Foxconn International Holdings Ltd, the world's top contract cellphone maker, expects a dramatic improvement in its 2011 results, its chairman told shareholders, lifting its shares as much as 15 percent to its biggest daily gain in more than a year.
The money-losing company, whose parent Foxconn Technology Group helps assemble Apple Inc's iPhones and iPads, has been struggling under a host of problems, including rising costs and labor unrest that have led to staff suicides at its sprawling production facilities in China.
It is due to be removed from Hong Kong's benchmark Hang Seng Index on June 7.
During a shareholders' meeting on Wednesday, a small group of protesters chanted slogans and held up banners, including one that read Bloody Apple, to highlight the fight for workers' rights at Foxconn, a unit of Taiwan electronics giant Hon Hai Precision Industry Co Ltd.
Foxconn International's shares, which had lost about 20 percent of their value since the start of the year, finished Wednesday up 11 percent . Intraday, the stock rose as much as 14.8 percent, the biggest one-day jump since December 2009.
Chairman Samuel Chin declined to elaborate on the results forecast. Analysts on average expect the company to post a net loss of $12 million for 2011, according to Thomson Reuters I/B/E/S.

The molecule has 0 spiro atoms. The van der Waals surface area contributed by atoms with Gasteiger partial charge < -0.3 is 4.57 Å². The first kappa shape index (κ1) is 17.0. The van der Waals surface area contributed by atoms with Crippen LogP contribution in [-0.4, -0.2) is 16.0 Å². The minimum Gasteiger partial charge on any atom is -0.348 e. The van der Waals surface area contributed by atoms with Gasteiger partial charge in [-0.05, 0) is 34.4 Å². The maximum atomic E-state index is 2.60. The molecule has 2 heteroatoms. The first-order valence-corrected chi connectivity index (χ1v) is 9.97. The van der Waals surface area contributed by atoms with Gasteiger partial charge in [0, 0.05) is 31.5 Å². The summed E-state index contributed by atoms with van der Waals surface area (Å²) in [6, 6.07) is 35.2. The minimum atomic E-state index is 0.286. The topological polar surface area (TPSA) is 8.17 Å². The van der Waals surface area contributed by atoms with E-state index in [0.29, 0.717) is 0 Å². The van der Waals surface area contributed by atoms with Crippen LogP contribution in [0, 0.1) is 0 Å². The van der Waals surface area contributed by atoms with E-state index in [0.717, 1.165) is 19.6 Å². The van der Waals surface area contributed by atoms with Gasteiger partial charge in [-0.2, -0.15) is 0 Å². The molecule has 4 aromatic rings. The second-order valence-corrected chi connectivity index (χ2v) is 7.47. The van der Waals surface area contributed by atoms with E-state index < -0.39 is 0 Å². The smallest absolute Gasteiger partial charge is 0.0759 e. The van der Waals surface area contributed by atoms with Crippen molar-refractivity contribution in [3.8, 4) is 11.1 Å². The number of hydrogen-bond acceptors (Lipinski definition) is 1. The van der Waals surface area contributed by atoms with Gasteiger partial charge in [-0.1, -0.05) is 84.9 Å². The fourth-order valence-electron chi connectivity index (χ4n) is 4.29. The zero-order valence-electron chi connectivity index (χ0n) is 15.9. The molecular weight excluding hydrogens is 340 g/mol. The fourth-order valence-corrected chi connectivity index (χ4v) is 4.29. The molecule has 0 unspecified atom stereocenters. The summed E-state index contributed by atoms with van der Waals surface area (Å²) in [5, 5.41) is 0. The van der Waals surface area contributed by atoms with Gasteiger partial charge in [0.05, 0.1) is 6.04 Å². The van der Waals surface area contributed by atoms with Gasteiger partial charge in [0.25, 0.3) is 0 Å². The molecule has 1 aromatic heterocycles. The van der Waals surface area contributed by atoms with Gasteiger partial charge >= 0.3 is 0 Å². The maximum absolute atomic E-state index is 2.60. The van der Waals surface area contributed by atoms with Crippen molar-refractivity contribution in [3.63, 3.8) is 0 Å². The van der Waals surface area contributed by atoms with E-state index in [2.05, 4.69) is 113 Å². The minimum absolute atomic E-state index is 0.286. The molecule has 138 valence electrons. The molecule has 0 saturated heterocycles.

If you look at the first half, they should break even, said UBS analyst Arthur Hsieh in Taipei. In the fourth quarter they will have a small profit.
It's more because of the cost cuts. They have pretty much done a lot in terms of whatever they can scale down. They are relatively slim.
Foxconn International said it was banking on fast-growing smartphones and cost cuts, such as selling its Taiyuan operations to its parent, to improve its bottomline.
Smartphones previously were a niche market. They have very much become mainstream products, Chin told a news conference after the shareholder meeting. Today's smartphones will become tomorrow's dummy phones.
With regard to smartphones, as I mentioned to you before, our R&D expenses have continued to increase and I can assure you that a tremendously high amount of that expense is focused primarily on smartphones/tablets, he said.
Foxconn International, whose customers include Nokia, Motorola Mobility Holdings Inc and Huawei Technologies Co Ltd, logged another loss for the second half of 2010 as the company struggled to regain its footing amid rising costs and falling prices.
About 70 percent of its revenue comes from Nokia and Motorola.
Shipments of smartphones, which allow users to surf the Internet, take pictures, and send email as well as make phone calls, are expected to grow to 97.2 million units this year, up from 55.8 million last year, industry figures showed.
But some analysts cautioned that the strong feature-phone focus of Foxconn International's client base could make it difficult for the company to perform well in the near future.
(Editing by Chris Lewis and Muralikumar Anantharaman)